In Opening to Darkness: Eight Gateways for Being with the Absence of Light in Unsettling Times (Sounds True), Zenju Earthlyn Manuel, Buddhist priest, teacher, poet, and author, draws on Zen Buddhism as well as African and Indigenous traditions to guide readers toward awakening to the sacredness of darkness and dark experiences in our lives. Manuel organizes her text using the Buddha’s eightfold path to help readers ask themselves about personal patterns of avoidance, fear, and preoccupation with “light.” Integrating many different traditions, Manuel isn’t writing about darkness as negativity or “badness,” and lightness as cheer or “goodness”; rather, she’s focused on seeing clearly. The questions she grapples with include: What are the wonders of life that can only flourish in the dark? What might be some false perceptions and anxiety about darkness? How can we practice these questions from a place of darkness where there are no words?
In Living Theravada: Demystifying the People, Places, and Practices of a Buddhist Tradition (Shambhala Publications), religious studies professor and author Brooke Schedneck presents thoroughgoing research on contemporary Theravada Buddhism across mainland Southeast Asia. The text is appropriate for scholars, Buddhist practitioners, and newcomers to the region and religion, and is both particular in its examples and sweeping in its scope, from historical context to vivid descriptions of the daily life and practices of lay people and monks. What are their beliefs, and how are they born out in practice? How has the heart of Theravada endured across so many cultures, countries, and communities, and how does it continue to evolve? Schedneck’s writing is powerfully sensory and vivid across the landscapes and through the temples and villages she describes. She presents for us a complex, dynamic religion that’s both conservative and popular in the mainstream, and that seems at times at odds with itself—in need of reconciling many tensions that have arisen over centuries of practice.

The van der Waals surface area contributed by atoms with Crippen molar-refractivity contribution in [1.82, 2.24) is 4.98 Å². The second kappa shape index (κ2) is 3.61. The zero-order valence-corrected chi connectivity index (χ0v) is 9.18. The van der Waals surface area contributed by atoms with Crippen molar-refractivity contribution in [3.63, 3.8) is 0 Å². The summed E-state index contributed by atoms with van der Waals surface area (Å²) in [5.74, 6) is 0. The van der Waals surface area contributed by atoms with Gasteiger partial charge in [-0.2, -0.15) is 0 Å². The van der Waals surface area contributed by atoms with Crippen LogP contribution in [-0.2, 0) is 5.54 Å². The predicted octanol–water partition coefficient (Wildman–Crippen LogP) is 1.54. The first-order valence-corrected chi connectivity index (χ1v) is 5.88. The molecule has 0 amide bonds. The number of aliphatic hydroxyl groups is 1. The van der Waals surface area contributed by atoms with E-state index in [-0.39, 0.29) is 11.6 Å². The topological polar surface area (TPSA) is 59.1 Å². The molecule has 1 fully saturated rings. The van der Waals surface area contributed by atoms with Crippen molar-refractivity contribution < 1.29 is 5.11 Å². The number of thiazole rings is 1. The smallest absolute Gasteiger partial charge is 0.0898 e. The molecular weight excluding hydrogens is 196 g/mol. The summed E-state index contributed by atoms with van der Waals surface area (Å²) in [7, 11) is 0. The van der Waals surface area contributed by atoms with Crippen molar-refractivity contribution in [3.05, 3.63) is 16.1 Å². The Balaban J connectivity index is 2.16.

Mop Rides the Waves of Courage (Parallax) is the third book in the Mop Rides series by San Francisco surfer-journalist-father Jaimal Yogis, who writes up beach wisdom for children. In it, young surfer Mop faces the fear of having to give a presentation about his favorite animal in front of his class. He finds that when he’s full of fear, everything seems scary. Even the waves he loves to surf seem like enormous mountains when he’s afraid, though in reality, they’re the same size as ever. Mop’s father asks him to find and describe the fear in his body and encourages him to just feel all that fear. The lesson in this book is simple, direct, and transformative. As an added bonus, we get learn about animals—and how similar they are to humans.
Your Mind Makes Thoughts Like Your Butt Makes Farts (Wisdom Publications) is a children’s book that doubles as a profound (and funny) text for grown-ups. Writer/director and Buddhist practitioner Todd Strauss-Schulson has paired up with award-winning illustrator and cartoonist Phil McAndrew to introduce mindfulness in the simplest and perhaps grossest way: your thoughts, like gas, will pass. Your mind makes up thoughts like your tongue drools, like your nose makes snot, and like your butt farts. Making up thoughts is the mind’s function—it’s neither good nor bad!—and eventually, every thought comes and goes. Your drool disappears when you spit, and your snot disappears when you blow your nose. So, there’s no need to be scared or upset when a really big thought “erupts.” If we can remember this when the mind is producing a big, bad, stinky thought—we can relax and let it pass.